They don't hate speech; they hate all that is human. They hate music and art. They hate our appreciation of human beauty. They hate love. They hate desire. The idea that two people could adore each other nauseates them. They are stirred to deadly rage by the ordinary human impulses of forming a family and enjoying the simple pleasures of life.

"Charlie Hebdo" is only the first thing they wanted to attack. They also want to attack all art, as they have proved by their destruction of art and bans of music. They want to attack all those who truly feel desire, all those who want to enjoy life. They want to attack all who have ambitions and dreams and wishes for better lives.

They hate all that is divine. They hate the yearnings of the human heart for the ineffable, they hate the impulse to follow the promptings of the spirit, to obey the unpredictable yet powerful urges of the soul.

One reason our constitution protects religion is not because it is a trivial private matter that is of no public import; we protect religion because it reflects our most profound and powerful feelings, and because it is too majestic to be encompassed by our laws and understanding. We cannot fully understand it, therefore we dare not constrain it or proscribe it.

Jihadis -- like their psychic predecessors who sacrificed infants on blood-spattered altars or galloped in barbarian hordes or rode among the Panzer divisions --  hate all they do not control, and that includes the spiritual.

I'd even suggest jihadis hate their own prophet: they want to extirpate all images of him, because, subconsciously, they hate all that is outside their own nihilistic hearts. They secretly hate God because they are in fact enthralled by the Devil.

These five dangerous myths have if anything grown in response to the Paris massacre. We must keep this in mind if we are to defend all that is human -- and divine.

Friday, January 9, 2015

Je ne veux pas être Charlie

By all means, as a gesture, I heartily join in, "je suis Charlie." It is a profound and useful reaction to offer sympathy and solidarity with the sacred dead. It is also right to honor those who, indeed, gave their last full measure of devotion in support of freedom.

Make no mistake, words and images are vital weapons in this worldwide battle. I happen to be reading the works of Lincoln, and then Grant and Sherman. I'm also reading a history of World War II, which reminds us that the words of Franklin Roosevelt, Winston Churchill, even Ernie Pyle were vital in the victory.

I hope that I someday, if needed, have even a fraction of the courage of the Charlie staff. I hope I am bold and fearless and articulate.

Yet ...

Je ne veux pas être Charlie: I do not want to be Charlie. What is that line attributed to Patton, "No bastard ever won a war by dying for his country. He won it by making the other poor dumb bastard die for his country."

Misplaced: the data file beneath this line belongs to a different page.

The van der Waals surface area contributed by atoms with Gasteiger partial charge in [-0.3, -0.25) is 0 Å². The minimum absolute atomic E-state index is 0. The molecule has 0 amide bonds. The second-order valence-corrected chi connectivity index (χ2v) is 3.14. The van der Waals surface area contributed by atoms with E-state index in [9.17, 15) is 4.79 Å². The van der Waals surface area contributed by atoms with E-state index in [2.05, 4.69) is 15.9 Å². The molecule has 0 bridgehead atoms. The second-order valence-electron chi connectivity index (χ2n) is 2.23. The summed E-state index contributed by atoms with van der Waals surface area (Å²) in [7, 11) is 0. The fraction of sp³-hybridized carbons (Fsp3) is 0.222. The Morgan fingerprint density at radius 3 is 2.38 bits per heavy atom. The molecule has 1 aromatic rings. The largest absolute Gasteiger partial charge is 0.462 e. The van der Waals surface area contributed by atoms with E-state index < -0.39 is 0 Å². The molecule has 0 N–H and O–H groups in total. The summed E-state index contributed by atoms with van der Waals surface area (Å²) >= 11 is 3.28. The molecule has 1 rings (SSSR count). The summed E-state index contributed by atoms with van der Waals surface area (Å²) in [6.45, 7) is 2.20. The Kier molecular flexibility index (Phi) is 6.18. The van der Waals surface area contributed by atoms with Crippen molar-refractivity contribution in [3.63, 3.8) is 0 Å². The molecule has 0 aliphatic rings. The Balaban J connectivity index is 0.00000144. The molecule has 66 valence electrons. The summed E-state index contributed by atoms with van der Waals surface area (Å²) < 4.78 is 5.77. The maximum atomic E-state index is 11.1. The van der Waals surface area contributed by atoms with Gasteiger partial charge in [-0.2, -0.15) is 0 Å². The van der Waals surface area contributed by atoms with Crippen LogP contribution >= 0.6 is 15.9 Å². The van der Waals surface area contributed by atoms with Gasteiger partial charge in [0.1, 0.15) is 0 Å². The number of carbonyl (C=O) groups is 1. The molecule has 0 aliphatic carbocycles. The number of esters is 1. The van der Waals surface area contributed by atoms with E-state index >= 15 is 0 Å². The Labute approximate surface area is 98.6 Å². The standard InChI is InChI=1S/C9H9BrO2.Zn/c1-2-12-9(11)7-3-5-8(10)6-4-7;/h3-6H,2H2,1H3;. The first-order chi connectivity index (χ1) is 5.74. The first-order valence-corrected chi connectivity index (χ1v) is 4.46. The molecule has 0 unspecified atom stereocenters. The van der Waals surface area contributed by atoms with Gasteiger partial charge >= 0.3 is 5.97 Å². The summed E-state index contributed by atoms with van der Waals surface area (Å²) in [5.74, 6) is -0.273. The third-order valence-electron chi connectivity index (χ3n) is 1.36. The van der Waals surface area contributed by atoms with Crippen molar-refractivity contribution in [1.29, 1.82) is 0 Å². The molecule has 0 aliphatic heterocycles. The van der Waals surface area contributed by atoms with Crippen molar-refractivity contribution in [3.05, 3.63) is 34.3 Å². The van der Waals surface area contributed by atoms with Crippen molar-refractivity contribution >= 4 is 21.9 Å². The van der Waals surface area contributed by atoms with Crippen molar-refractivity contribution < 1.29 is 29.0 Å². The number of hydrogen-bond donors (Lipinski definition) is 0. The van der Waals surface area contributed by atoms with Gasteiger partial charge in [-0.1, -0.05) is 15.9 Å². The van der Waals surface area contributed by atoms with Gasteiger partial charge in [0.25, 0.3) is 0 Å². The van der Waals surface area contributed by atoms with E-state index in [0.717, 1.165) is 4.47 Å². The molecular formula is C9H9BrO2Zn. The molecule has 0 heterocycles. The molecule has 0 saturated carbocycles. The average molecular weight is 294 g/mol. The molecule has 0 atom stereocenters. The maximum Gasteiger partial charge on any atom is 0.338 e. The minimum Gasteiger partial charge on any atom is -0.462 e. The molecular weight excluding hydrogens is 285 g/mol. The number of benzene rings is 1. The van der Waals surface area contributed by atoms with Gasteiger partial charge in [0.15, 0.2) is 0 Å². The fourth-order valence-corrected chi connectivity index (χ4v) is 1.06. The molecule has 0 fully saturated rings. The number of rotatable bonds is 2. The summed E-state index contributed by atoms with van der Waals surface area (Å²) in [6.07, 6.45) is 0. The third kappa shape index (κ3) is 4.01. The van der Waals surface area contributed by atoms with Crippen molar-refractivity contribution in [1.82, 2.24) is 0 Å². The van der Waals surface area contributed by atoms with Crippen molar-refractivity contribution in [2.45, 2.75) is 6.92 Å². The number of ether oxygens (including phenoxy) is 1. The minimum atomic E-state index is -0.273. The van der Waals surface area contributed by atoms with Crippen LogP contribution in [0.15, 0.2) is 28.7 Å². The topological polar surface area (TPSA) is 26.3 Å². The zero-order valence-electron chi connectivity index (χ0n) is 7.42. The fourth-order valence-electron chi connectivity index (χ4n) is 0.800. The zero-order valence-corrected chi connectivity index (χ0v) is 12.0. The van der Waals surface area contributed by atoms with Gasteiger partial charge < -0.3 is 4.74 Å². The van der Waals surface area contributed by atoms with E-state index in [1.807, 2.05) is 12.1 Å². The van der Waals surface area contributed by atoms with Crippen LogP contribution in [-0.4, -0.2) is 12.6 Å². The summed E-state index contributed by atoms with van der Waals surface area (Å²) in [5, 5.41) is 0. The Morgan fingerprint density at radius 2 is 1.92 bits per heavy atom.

I hope to neither kill nor be killed. But if the bastards come from me, I hope I can defend myself against them. That is not merely a desire, it's a duty.

We are not just defending our lives, we are defending civilization.

Gestures are not enough. Words are not enough. Good intentions are inadequate on their own. Satire is only a lesser tool.

I do not want to be Charlie.

I do not want to be shot down helpless. I don't want to depend on unarmed cops to defend me. I hope to not only critique our enemies, but convert them. If that doesn't work, I hope I can defend myself if they come for me.

And make no mistake they will come for us if we let them.

I refuse to pretend that the state can always protect me from evil. Ultimately, in a free society, we the people are the best defenders of ourselves, our loved ones, our community, our country.

So we have to protect ourselves. I have North Carolina and Utah concealed weapons permits. Am I carrying a gun? Let's say that at the least having a permit would expedite obtaining a weapon in case of immediate need.

Moreover, as has often been noted, you must have power to be free.

The book I'm reading is John Keegan's The Second World War. He sketches out the history of the rise of the mass army, and the lesson is clear: the spread of freedom to the common man happened as they gained deadly weapons, and as the mass of men bore arms. Guns = freedom. It's history.

No matter how bold your words, you cannot produce words if you are dead.

Finally, let us not pretend that hashtags and editorials and blog posts such as mine will suffice. Action will be needed. Note that I hope violence can be avoided -- underline hope. But we cannot simply sit here and be picked off one by one. We, the civilized, will have to act.

I do not have specifics; I'm not sure specifics matter. But we have to act against our enemies.

And of course it comes back to words and arguments: We must make a convincing case for freedom, with all its messiness and meandering.

Yes, no matter what I write at a desk, I hope not to be caught cowering under a desk; I hope I and all of us in our civilization will fight back and win.

Je ne veux pas etre Charlie. I hope to advance the ideals of freedom and love -- and it will take more than cartoons and hashtags to do it.